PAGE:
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4 Dec, 2019 17:11

Geminids meteor shower to light up the December skies in spectacular farewell to 2019

Geminids meteor shower to light up the December skies in spectacular farewell to 2019

The Geminids meteor shower takes place every year as the Earth passes through the debris field of ‘extinct comet’ 3200 Phaethon and is often the highlight of every stargazer’s year, thanks to its bright, multi-colored fireballs.

Asteroid 3200 Phaethon was first discovered in 1983 and is the third-largest potentially hazardous near-Earth asteroid (NEO) we know of, with a diameter of 5km, or roughly half the size of the space rock which helped drive the dinosaurs to extinction 65 million years ago. 

The Geminids will begin on the evening of December 4 and peak between December 14 and 15, with an expected peak rate of 88 meteors per hour, before it finally wraps up on December 17.

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The multi-colored streaks occur thanks to traces of metals like sodium and calcium within the space rock fragments which burn up upon entry into our atmosphere at speeds of roughly 70 kilometers per second. The streaks are mainly white or yellow, and the odd smattering of green, red, and blue thrown in for good measure.

Experts are predicting a bright Moon, unfortunately, which may obscure the shooting stars, regardless of where on Earth you’re viewing them from.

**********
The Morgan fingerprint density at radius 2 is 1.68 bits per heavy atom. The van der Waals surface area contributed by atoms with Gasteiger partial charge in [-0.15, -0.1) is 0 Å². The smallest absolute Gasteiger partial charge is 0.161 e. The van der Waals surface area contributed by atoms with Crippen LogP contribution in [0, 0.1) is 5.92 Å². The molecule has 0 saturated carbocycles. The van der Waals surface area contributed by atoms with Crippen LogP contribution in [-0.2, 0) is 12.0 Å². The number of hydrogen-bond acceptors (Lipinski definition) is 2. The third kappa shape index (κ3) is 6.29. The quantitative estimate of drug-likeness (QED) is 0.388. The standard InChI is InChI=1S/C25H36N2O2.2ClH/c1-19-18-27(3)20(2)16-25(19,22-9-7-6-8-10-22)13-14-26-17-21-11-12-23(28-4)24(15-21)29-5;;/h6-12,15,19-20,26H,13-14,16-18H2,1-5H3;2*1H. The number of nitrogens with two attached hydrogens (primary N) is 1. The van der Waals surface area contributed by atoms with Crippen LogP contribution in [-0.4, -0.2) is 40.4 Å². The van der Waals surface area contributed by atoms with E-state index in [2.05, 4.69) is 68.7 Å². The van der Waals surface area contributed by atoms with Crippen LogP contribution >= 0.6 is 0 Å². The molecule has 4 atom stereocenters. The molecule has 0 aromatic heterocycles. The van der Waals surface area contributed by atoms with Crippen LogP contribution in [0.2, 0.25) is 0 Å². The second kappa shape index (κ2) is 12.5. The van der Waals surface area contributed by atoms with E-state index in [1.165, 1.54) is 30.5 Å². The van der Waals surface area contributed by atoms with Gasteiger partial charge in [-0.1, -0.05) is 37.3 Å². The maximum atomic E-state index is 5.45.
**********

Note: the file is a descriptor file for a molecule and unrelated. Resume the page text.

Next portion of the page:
“You can look out for the shower from sunset as the radiant – the area of sky the meteors appear to originate from – is in the northern hemisphere,”says the Royal Observatory.

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For the best views, experts recommend a comfortable chair and plenty of blankets, adding that there’s no need for binoculars or a telescope as the meteors are visible with the naked eye and it would be almost impossible to predict where in the sky the bright streaks might appear. 

A safe location in a wide open space away from street lights and other sources of light pollution guarantees the best possible chance of catching some of the solar system’s best light show. 

The Geminids are thought to be intensifying each year, so if you braved the elements last year, expect an even bigger cosmic extravaganza this time around.

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